Multi Fuel Heater System

I'm not sure if I have gone on my rant about heat yet, but one thing that I have noticed about most of the Tiny houses I have visited is that they use a propane heater to generate heat in the cold seasons. Alot of the time it is a marine heater mounted on the wall hooked up to an external propane tank or something similar. This seems like a complete waste to me.

Heat is the lowest form of energy. In many cases it is the product of inefficiency meaning that it really is waste. Think about your computer for a minute, after you have been using it for a while you can feel it and it will be warm or even hot. No this isn't because of your lap, it is because of the resistance in the wires and the chips used. This resistance is translated to heat and means that more power is required by your battery to perform the tasks it needs to. Now think about an incandescent light bulb. These little things are built to provide so much resistance that the filament actually glows white hot with heat and produces light. The average light bulb uses 75 watts to make light. That is ALOT of energy just for light. To put it in prospective the average laptop adapter is 60 watts, meaning that an ENTIRE COMPUTER can run on less power than most light bulbs. My laptop adapter runs on 30 watts [woot for netbooks!]. HALF of that lightbulb, and I can watch videos, surf the internet, draw, program, and write these posts for you guys, when the lightbulb can only make light.

Personally I think that heat should never be used just to heat. If I am going to be using the energy and resources to generate heat to heat the tiny house I want it to be doing something else too. If you look at my water heater design the copper pipe is wrapped around another tube, but that tube isn't the exhaust. I have a single burner doing SEVERAL different things AS WELL AS heating the house when it is needed. The heat generated is used to incinerate human waste into sterile ash, it is used to heat water, it is used to evaporate greywater when the solar greywater system isn't operational because of the weather [no sun] AND it's used to heat the house when I need heat in the house. Although, I live in Austin, Texas, and it doesn't get too cold here too often, and it rarely gets so cold that the heat produced by my body, my computer, my refrigerator and my cooking appliances isn't enough to keep the house at a comfortable temperature for me. [I like it to be cool most of the time] But I would have the option of using this system to heat the house if I did need it warmer than it is.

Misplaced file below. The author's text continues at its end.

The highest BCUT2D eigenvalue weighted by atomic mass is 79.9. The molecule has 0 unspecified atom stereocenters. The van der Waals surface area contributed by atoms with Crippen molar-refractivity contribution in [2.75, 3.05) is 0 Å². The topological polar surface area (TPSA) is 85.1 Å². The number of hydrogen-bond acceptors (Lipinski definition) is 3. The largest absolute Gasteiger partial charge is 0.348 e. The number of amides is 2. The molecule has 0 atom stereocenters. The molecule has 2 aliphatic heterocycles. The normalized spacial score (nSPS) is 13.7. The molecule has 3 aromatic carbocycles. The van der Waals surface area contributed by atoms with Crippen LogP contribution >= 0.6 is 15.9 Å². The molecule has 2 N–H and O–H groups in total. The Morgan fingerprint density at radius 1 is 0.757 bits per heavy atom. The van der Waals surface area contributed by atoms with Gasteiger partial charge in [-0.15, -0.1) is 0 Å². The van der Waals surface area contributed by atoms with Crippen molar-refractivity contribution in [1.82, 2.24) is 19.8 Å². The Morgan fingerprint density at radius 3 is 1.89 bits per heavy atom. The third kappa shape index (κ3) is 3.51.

The propane heaters I see are crazy inefficient. Not in the fact that they are actually physically inefficient, but the fact that they use propane [not a sustainable resource for MOST off grid applications] to generate heat, and that's it. and what's worse, is that much of the heat is piped up and out of the house as exhaust! These systems are like lightbulbs to me. They do one thing, and they use alot of energy to do that one thing, and even aster using alot of energy, they also have alot of waste. CRAZY I SAY! So I thought up a system that can burn several different fuels to create the heat that is needed to perform whatever it is needed for. Heating, cooking, incinerating, generating more fuel in the form of oil [I am going to do a post on this system later, but I am really excited about it. ZERO WASTE!] Anything you need heat for. This system can provide for, AND it can do it burning whatever fuel that you can use.

It is pretty basic actually. It is built around a waste oil heater. [Read: pan full of burning oil]
Underneath the burn pan is a propane ring which has two purposes, preheat the oil in the pan, and generate heat. The ring can be moved above the pan if there is no other resource available for heat generation [NOTE: the chances of that happening are VERY slim. Fuel is everywhere, and propane shouldn't be wasted like that.]